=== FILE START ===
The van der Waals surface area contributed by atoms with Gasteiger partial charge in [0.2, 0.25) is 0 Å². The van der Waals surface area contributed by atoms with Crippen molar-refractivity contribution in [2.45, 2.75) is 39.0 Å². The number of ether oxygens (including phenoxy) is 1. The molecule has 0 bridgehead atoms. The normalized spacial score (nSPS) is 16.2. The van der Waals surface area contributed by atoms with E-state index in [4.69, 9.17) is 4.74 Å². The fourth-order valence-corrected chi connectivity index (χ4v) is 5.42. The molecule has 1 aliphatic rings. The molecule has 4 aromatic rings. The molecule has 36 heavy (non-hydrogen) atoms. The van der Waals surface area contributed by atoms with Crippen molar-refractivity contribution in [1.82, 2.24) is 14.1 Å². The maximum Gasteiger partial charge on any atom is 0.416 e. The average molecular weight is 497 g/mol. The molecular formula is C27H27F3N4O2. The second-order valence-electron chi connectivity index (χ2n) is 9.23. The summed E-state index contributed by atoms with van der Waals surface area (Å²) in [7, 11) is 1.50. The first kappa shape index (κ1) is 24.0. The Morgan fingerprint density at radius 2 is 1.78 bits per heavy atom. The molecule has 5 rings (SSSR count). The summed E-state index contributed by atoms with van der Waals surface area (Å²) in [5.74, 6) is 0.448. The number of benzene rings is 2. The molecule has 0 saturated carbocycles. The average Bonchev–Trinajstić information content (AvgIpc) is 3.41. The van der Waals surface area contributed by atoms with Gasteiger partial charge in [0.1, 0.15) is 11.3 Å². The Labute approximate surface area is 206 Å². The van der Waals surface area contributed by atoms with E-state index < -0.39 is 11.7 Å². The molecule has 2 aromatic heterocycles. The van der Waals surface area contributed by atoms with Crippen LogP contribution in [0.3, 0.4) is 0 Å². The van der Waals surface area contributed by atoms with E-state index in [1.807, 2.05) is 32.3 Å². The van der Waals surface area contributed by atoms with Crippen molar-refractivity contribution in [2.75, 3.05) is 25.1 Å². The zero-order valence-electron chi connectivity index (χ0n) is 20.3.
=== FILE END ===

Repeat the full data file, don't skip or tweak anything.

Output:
The van der Waals surface area contributed by atoms with Gasteiger partial charge in [0.2, 0.25) is 0 Å². The van der Waals surface area contributed by atoms with Crippen molar-refractivity contribution in [2.45, 2.75) is 39.0 Å². The number of ether oxygens (including phenoxy) is 1. The molecule has 0 bridgehead atoms. The normalized spacial score (nSPS) is 16.2. The van der Waals surface area contributed by atoms with E-state index in [4.69, 9.17) is 4.74 Å². The fourth-order valence-corrected chi connectivity index (χ4v) is 5.42. The molecule has 1 aliphatic rings. The molecule has 4 aromatic rings. The molecule has 36 heavy (non-hydrogen) atoms. The van der Waals surface area contributed by atoms with Crippen molar-refractivity contribution in [1.82, 2.24) is 14.1 Å². The maximum Gasteiger partial charge on any atom is 0.416 e. The average molecular weight is 497 g/mol. The molecular formula is C27H27F3N4O2. The second-order valence-electron chi connectivity index (χ2n) is 9.23. The summed E-state index contributed by atoms with van der Waals surface area (Å²) in [7, 11) is 1.50. The first kappa shape index (κ1) is 24.0. The Morgan fingerprint density at radius 2 is 1.78 bits per heavy atom. The molecule has 5 rings (SSSR count). The summed E-state index contributed by atoms with van der Waals surface area (Å²) in [5.74, 6) is 0.448. The number of benzene rings is 2. The molecule has 0 saturated carbocycles. The average Bonchev–Trinajstić information content (AvgIpc) is 3.41. The van der Waals surface area contributed by atoms with Gasteiger partial charge in [0.1, 0.15) is 11.3 Å². The Labute approximate surface area is 206 Å². The van der Waals surface area contributed by atoms with E-state index < -0.39 is 11.7 Å². The molecule has 2 aromatic heterocycles. The van der Waals surface area contributed by atoms with Crippen LogP contribution in [0.3, 0.4) is 0 Å². The van der Waals surface area contributed by atoms with E-state index in [1.807, 2.05) is 32.3 Å². The van der Waals surface area contributed by atoms with Crippen molar-refractivity contribution in [2.75, 3.05) is 25.1 Å². The zero-order valence-electron chi connectivity index (χ0n) is 20.3.